4. This could have been a much better book.Ultimately, I didn't know who the intended audience was. Was it a book intended to inspire librarians with all the new and exciting pathways they can and should continue to develop in their libraries? Okay, then perhaps include case studies, illustrating especially how to innovate with no money.Or is the audience philanthropists, or politicians, the people who can actually control the nightmare budget crises that are facing libraries? In which case, leave [...]


    5. If you have more than a passing interest in reading books and have grown up knowing what a good library is, this is a book you should be looking at. If you haven’t, well, you need to discover what you are missing…Despite Google being infinitely more powerful and more responsive than a traditional library, there is still something to be said about a library, staffed by professional librarians, that we should not throw away and lose. Clearly libraries need to keep up with the digital world, th [...]


    6. Originally published at Reading RealityThis week is National Library Week, so it seemed logical to review a book about libraries. Not just because I am a librarian, but because I believe that libraries are important to our future as a democratic society.BiblioTech attempts to answer a question that most librarians and library workers face multiple times in any given month: whether libraries are still relevant in an age where any information an average person (or library user) might desire ostens [...]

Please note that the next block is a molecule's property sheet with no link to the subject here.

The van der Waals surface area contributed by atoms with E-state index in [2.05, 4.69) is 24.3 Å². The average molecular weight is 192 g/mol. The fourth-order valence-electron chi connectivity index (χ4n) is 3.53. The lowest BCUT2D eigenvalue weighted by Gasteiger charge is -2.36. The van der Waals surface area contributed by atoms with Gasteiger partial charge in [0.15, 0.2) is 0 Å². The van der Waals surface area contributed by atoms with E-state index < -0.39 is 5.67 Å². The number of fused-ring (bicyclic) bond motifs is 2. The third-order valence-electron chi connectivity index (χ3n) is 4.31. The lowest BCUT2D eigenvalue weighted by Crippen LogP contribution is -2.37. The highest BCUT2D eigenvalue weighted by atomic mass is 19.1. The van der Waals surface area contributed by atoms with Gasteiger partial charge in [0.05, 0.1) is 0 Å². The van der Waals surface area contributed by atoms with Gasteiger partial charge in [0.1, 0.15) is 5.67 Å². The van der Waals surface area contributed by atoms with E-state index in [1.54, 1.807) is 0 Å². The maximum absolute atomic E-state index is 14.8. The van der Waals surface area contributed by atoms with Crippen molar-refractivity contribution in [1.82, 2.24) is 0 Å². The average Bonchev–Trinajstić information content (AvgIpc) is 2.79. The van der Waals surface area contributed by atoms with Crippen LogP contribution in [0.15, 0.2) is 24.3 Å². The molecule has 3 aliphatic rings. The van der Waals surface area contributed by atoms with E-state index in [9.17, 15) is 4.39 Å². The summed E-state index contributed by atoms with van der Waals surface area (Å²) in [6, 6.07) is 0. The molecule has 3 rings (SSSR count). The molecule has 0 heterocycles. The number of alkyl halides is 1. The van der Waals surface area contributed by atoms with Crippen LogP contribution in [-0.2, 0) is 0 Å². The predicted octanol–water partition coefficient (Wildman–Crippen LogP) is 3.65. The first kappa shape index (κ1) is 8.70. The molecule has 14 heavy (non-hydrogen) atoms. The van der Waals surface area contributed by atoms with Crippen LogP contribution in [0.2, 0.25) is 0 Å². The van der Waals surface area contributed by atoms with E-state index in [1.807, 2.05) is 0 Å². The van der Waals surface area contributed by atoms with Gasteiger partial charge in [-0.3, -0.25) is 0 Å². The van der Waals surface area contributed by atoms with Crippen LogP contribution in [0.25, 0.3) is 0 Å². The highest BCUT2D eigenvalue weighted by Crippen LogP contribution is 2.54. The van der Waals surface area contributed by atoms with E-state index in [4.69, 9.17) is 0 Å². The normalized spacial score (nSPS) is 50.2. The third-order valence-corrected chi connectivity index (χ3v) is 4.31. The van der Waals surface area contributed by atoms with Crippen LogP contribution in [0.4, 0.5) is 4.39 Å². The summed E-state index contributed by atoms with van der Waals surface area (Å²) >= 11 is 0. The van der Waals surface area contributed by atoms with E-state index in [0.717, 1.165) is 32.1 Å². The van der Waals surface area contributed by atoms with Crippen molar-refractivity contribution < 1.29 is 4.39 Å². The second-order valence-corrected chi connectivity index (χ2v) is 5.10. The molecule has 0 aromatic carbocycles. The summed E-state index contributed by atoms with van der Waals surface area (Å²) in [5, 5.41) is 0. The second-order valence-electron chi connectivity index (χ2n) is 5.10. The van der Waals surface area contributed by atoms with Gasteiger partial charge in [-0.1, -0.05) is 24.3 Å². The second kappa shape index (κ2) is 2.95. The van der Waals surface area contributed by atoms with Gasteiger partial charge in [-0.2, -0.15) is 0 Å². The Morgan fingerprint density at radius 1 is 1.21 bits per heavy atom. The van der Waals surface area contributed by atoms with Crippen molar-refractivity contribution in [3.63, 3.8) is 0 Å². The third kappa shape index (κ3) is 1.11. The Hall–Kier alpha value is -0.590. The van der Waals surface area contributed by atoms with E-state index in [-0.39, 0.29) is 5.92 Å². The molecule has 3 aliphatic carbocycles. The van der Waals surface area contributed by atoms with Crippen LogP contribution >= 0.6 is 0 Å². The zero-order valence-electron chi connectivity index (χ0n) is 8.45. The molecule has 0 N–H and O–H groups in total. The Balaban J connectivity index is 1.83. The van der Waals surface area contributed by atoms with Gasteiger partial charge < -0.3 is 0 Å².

7. John Palfrey channels passion and desire in making his case as to why libraries are relevant and more needed in this age of Google then ever. He works on presenting a rational, yet passionate plea for the role libraries played in America's past and the part he thinks it needs to play in the present and future for the betterment of society.Palfrey provides a list of what he considers the problems facing today's libraries: public use (and understanding of libraries); physical space versus virtual [...]


    8. I have seen Palfrey speak a few times and, lest I sound to grouchy, I appreciate his ideas and devotion to libraries. Perhaps because I was familiar with the evolution of DPLA and Palfrey's work at Harvard, much of this book felt like preaching to the choir. The need to keep knowledge creation in noncommercial spaces, library as platform, the print-plus-digital age are all very important - but how do we get the average library user interested in reading this book and exploring these ideas? Who i [...]


    9. An interesting look at modern libraries and the changes we need to make to survive. As a librarian, I see every day the number of people coming into the library with less than desirable technology skills and how it is causing issues in many parts of their lives. From ebooks to online databases, remote learning, digitizing local history, libraries are having to quickly adapt to the new ways of getting information to their patrons while at the same time being a community space.This book has some e [...]


    10. I wanted this book to be so much more. Instead, I didn't understand who the audience was supposed to be. I was annoyed at the run-of-the-mill suggestions. I lost a lot of patience because of his "should" "must" "ought" usage. I thought he disregarded low income and rural population. He plugged DPLA too much and seemed to think paper was going to disappear at some future stage entirely. And I noticed his blatant lack of concern toward how libraries are supposed to fund any of these changes. Whate [...]